2) Ensure the SQL Server browser service is running. You can verify this from "SQL Server Configuration Manager".

    3) Ensure that the SQL Server supports Mixed Mode Authentication. You can verify this Looking into the Server Properties in the SQL Server Management Studio.

    4) Verify from the client machine (which is running the Windows Forms Application), that you are able to connect to the Remote SQL Server with the User ID and Password. You can do this in many ways, one of the simplest ways is by creating a .udl file and testing the connection to the server/database with the user id and password.
    Monday, March 29, 2010 5:10 PM
    Moderator
  • Okay, let's step through the alternatives. It would also help to give us the exception message you get from each of these attempts.

    1) This approach assumes the server has mixed-mode security enabled. It's off by default. It assumes the Login (user id) referenced has rights to the initial catalog. It also assumes that the DNS server can resolve the name "LATITUDE-yyyy". I would ping the server name to see if it responds.

    2) If the server is indeed local (running on the same system as the client application trying to establish the connection), you can (should) use the Shared Memory Provider invoked by (local) or . as the server name. However, you still have to provide the instance name as in:

    Data Source=(local)\mlinsql;Initial Catalog=ZZZZ;user id=xxxx;password=;

    3) -Data Source=Server= LATITUDE-yyyy\mlinsql;Database=ZZZZ;Trusted_Connection=True;
    This is just wrong. While you can use either "Data Source=" or "Server=" you can't use both. Next, once that's fixed you need to ensure that the current authenticated Windows user has a login on the target host SQL Server or belongs to a group that has rights and rights to the initial catalog.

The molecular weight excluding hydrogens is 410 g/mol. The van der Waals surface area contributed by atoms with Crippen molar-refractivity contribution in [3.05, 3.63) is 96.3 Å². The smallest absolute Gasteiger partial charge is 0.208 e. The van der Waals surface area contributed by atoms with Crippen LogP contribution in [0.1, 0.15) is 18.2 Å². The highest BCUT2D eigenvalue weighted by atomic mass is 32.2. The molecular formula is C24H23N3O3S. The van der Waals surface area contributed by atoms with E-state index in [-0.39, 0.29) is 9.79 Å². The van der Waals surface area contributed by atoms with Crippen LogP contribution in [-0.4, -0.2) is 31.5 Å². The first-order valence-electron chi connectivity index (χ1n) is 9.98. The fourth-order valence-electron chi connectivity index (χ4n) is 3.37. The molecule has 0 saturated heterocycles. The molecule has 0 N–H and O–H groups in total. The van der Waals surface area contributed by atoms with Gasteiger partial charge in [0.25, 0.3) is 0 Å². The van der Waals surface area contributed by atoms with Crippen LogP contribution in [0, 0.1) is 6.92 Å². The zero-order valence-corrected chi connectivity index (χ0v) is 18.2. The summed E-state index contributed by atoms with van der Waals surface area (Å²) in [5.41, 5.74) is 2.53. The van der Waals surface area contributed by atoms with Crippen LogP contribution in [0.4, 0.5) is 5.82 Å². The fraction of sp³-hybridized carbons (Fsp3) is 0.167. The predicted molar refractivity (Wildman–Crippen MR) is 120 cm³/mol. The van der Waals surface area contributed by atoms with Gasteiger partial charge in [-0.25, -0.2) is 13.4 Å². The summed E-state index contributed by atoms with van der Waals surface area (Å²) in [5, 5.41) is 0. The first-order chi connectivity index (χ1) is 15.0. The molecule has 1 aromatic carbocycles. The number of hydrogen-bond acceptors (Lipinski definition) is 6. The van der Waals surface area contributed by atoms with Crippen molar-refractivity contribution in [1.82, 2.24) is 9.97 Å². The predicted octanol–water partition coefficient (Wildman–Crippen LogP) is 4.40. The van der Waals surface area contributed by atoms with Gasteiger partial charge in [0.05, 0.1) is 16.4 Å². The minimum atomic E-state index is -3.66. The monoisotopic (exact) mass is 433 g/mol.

4) Again, this is wrong. The other connection strings you provided were (appear to be) based on using ADO.NET and SqlClient to access the server. There is no "ProviderName" (see http://msdn.microsoft.com/en-us/library/system.data.sqlclient.sqlconnection.connectionstring.aspx) key. Now if you're trying to connect via OLE DB or the OleDb provider in .NET then you have a different set of keys to use and none of the above will work.

    5) LocalHost is a value used with IIS, not SQL Server.

    See Chapter 9 of my 7th Edition for a detailed explaination of how to get connected. I also have written any number of whitepapers and blog postings on the same.

     

    hth


    __________________________________________________________________
    William Vaughn
    Mentor, Consultant, Trainer, MVP
    http://betav.com
    http://betav.com/blog/billva
    http://www.hitchhikerguides.net

    “Hitchhiker’s Guide to Visual Studio and SQL Server (7th Edition)”

    Please click the Mark as Answer button if a post solves your problem!

    Monday, March 29, 2010 6:17 PM
    Moderator
  • Dear Gents,

    Thank you all for your help. The user was attempting to connect to a local server and after taking all your comments in consideration, this string has worked:

    Server=LATITUDE-yyyy\mlinsql;Database=ZZZ;Trusted_Connection=True;

    I wish one of the capable gurus in MS or elsewhere, coul code a tool that would help with the deployment process with regards to connection strings. For example the tool would list SQL servers on the machine and ask the user which provider you want to user, etc. and generates the connection string. The UDL approach is good but complex for end-user specially in remote situation.

    Monday, March 29, 2010 8:20 PM
  • I totally agree. I've started work on just such a program but never found time to complete it. Perhaps you've incentivized me to finish it... ;)

    __________________________________________________________________
    William Vaughn
    Mentor, Consultant, Trainer, MVP
    http://betav.com
    http://betav.com/blog/billva
    http://www.hitchhikerguides.net

    “Hitchhiker’s Guide to Visual Studio and SQL Server (7th Edition)”

    Please click the Mark as Answer button if a post solves your problem!

    Tuesday, March 30, 2010 5:46 PM
    Moderator
  • Hi Wiliam,

    I am sure this will be a great tool. Thanks.

    EK

    Wednesday, March 31, 2010 12:22 AM